Ah, The Mikado. Always the light-operatic bridesmaid, and never the bride – oft-quoted, and with an undeniable cultural impact, but never quite anybody’s favourite. Following a number of writers Gilbert and Sullivan’s usual conventions, The Mikado is a fast-talking comic satire of British institutions, ostensibly transported to Japan to avoid pointing fingers too directly at the British establishment.

Of all G&S’s works, this is probably the one that’s had the most “twists” put on it – and in Sasha Regan’s new production, that twist is an all-male cast. With an aesthetic reminiscent of old school boy scouts, complete with khaki shorts and a set adorned with three canvas tents, it’s clear that the focus of the satire hasn’t escaped Regan’s notice. That said, if there are hints of colonial critique going on, then it’s a little unfortunate that the character most coded Japanese – the Mikado himself – is portrayed wearing two coats and his straw boater upside down. It’s an unnecessary aside to a setting that otherwise works well.

In terms of performance, there’s some pretty impressive soprano-ing going on, particularly from Alan Richardson as Yum-Yum, whose voice holds largely uncracked to the very end – a tall order, given the speed and volume at which he has to hit some of the notes. David McKetchnie has good comic timing, embracing the creep factor as the vaguely Fagin-esque Ko-Ko, and Alex Weatherhill channels Bertie Wooster’s aunts as the overbearing Katisha. Musical accompaniment, provided by musical director Richard Baker on the piano, adds to the lo-fi feel while allowing the cast’s voices to take prominence.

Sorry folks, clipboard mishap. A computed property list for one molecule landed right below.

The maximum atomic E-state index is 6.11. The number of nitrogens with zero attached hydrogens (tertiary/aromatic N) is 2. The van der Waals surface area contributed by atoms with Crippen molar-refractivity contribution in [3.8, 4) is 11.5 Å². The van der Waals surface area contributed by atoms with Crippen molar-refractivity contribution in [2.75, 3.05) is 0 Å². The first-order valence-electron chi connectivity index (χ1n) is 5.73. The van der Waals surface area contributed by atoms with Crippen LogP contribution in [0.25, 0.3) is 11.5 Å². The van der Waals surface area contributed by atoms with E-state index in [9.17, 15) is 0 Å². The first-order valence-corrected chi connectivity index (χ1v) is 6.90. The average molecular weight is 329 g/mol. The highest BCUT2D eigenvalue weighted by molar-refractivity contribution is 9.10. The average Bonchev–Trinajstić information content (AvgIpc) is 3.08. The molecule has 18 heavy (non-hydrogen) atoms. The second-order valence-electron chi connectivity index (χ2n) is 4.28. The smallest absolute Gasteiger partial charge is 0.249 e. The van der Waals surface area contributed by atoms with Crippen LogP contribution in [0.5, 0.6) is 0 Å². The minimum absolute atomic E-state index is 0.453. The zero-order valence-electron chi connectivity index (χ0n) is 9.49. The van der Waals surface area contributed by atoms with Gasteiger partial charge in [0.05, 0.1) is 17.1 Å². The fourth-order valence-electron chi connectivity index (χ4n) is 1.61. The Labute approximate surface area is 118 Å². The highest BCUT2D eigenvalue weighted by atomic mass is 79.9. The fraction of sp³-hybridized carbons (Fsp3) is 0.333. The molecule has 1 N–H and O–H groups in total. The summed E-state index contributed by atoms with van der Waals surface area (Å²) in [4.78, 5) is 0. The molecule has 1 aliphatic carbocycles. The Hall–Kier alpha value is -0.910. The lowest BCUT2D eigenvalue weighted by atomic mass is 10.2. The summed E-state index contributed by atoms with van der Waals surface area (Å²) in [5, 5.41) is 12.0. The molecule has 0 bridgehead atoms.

The thing about putting a twist on something is that it’s never for no reason. There’s always a purpose, whether it’s an alternative angle on the original message, or a whole new angle altogether. The trouble with the All-Male Mikado is that I can’t help feeling that the joke here is pointing at boys doing feminine things. Boys being pretty maids from school. Boys being coy and sweet-tempered and giggly as they’re about to be married off to their guardians. And that kind of joke rather falls flat for me, these days. The fault can partly be laid at the feet of Gilbert and Sullivan themselves, it’s true – but if Regan’s production intended to make another point, then I’m afraid it passed me by.

It’s a shame, because what there is, is executed well. But does the world really need one more Mikado, and if so, is this the one that it needs?

For more on The All-Male Mikado, which runs until today, click here.